DON’T TAKE ANY CHANCES. Taking off in an airplane with a known equipment deficiency can have disastrous, potentially lethal consequences.
The other evening, I got a call from a friend who operates a Piper Navajo for his business. He filled me in on what had happened with a flight from his home airport in the Northeast to Miami, Fla. Four employees traveled with him, and the group was due in Miami for a series of meetings. Thunderstorms had taken over Florida, so he had planned an early dinner stop in Savannah, Ga., to give the storms some time to diminish.
When it was time to depart Savannah, he had trouble getting the left engine started, while the right side fired instantly. My friend was surprised by the difficulty: Both engines had been overhauled recently. This was the first trip after the plane had undergone its annual inspection, and there had been no problem starting earlier in the day. The matter became serious when the left engine quit during its magneto check. The right magneto on the engine was fine, but the left one, with the impulse coupler for starting, was dead. That explained the difficulty getting the engine started—something must have happened during the flight to Savannah.
What to do about the flight to Miami? He had his IFR clearance. He still had one good magneto on the left engine and a perfectly good right engine. He had passengers who were anxious to reach their destination. He had a busy schedule the next day. He felt enthusiastic and energetic about flying, but not about trying to round up a mechanic for troubleshooting that could run well into the night. He was facing external and self-imposed pressures, which can lead a pilot to fly with known deficiencies in equipment.
The decision he made was in line with the decision I’d have expected from him: taxi back to the FBO and find out what’s going on. When the bad magneto was opened up, assorted parts were loose in the case and it was full of metal shavings. He made a decision to abandon the plane in Savannah, pending a replacement magneto and an inspection to see whether anything else might be going on.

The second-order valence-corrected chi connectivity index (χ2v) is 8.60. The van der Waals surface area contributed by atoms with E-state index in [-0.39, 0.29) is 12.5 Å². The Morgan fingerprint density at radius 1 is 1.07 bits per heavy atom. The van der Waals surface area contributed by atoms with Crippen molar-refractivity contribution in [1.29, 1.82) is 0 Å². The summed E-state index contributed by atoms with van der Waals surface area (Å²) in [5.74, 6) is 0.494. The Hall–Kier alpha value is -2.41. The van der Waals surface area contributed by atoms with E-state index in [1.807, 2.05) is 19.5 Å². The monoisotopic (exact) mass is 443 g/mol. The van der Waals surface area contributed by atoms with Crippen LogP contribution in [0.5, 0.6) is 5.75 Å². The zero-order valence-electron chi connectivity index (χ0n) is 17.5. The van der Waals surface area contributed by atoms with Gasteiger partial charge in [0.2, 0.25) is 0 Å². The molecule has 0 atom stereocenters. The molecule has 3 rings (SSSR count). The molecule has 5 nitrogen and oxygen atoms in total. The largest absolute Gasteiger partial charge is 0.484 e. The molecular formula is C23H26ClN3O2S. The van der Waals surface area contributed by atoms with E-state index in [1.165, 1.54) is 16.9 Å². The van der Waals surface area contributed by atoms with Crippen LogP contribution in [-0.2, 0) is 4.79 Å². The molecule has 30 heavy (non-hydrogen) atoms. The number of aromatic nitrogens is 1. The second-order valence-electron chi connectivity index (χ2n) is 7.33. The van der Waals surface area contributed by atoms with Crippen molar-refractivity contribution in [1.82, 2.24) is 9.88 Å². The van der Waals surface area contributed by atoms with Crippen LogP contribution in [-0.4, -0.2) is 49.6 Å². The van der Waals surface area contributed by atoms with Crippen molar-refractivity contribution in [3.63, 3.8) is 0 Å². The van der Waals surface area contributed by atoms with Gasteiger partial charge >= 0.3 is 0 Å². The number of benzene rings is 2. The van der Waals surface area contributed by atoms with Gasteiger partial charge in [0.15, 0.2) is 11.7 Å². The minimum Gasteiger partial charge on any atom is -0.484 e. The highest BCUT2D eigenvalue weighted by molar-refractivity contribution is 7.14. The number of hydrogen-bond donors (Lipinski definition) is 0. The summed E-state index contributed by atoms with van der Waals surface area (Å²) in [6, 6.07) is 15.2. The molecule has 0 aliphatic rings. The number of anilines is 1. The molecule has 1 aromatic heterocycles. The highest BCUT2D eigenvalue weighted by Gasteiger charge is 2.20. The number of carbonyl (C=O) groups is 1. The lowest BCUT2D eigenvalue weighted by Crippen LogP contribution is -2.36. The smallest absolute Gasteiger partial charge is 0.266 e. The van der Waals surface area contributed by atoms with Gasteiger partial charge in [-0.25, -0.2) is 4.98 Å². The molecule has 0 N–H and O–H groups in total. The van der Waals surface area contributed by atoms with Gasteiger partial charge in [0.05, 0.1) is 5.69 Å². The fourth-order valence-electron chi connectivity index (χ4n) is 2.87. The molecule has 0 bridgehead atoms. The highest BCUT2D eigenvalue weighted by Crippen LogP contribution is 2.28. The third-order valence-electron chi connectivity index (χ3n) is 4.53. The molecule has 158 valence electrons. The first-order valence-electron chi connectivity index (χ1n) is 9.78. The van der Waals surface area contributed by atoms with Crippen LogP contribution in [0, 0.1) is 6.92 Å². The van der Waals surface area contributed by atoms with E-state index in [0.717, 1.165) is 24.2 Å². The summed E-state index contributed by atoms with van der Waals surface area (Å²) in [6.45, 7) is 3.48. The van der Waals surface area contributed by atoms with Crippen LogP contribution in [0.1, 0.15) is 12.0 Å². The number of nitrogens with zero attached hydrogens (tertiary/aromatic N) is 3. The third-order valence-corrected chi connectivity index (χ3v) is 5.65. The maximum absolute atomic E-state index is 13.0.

With no airline flights or charters available, he and his employees finished the trip by rented car. He took no chances and didn’t become another accident statistic. Others weren’t so lucky...
A single-engine Raytheon (Beech) A36 sustained substantial damage during a forced landing at Pahokee, Fla. The commercial pilot, who had been on a personal flight destined for Lakefront Airport in New Orleans, La., wasn’t injured. The pilot reported that he found no problems during his preflight inspection. Shortly after taking off from West Palm Beach County Airport, the engine began to “surge,” which he reported to ATC; the controller informed the pilot that he was seven miles from the airport. The pilot was able to maintain altitude and land uneventfully.
After examining the engine and the fuel system, the pilot found no problems and departed again. After departure, the landing gear wouldn’t retract. He decided to return to the airport. When the plane was nine miles out (at around 2,000 feet), the engine began losing power. The pilot prepared for a forced landing in a field; he unsuccessfully attempted to restart the engine by switching fuel tanks and turning on the fuel-boost pump. While landing, the landing gear “dug in,” and the plane rotated onto its nose.
In an engine test supervised by an FAA inspector, the engine wouldn’t run on the engine-driven fuel pump. When the electric fuel-boost pump was turned on, the engine started normally and ran without hesitation. The fuel pump was sent to Continental Engines for further examination—it couldn’t be rotated by hand. Inspection of the fuel pump vane cavity revealed rust and corrosion. After the cavity was rinsed with a mix of avgas and penetrating oil, the pump was able to rotate. It was reassembled for a functional test, and produced both low- and high-end pressures, as it was supposed to do. The engine had been overhauled two months before the accident. The fuel pump also was supposed to have been overhauled. At the time of the accident, the airplane had flown 12 hours since the annual inspection.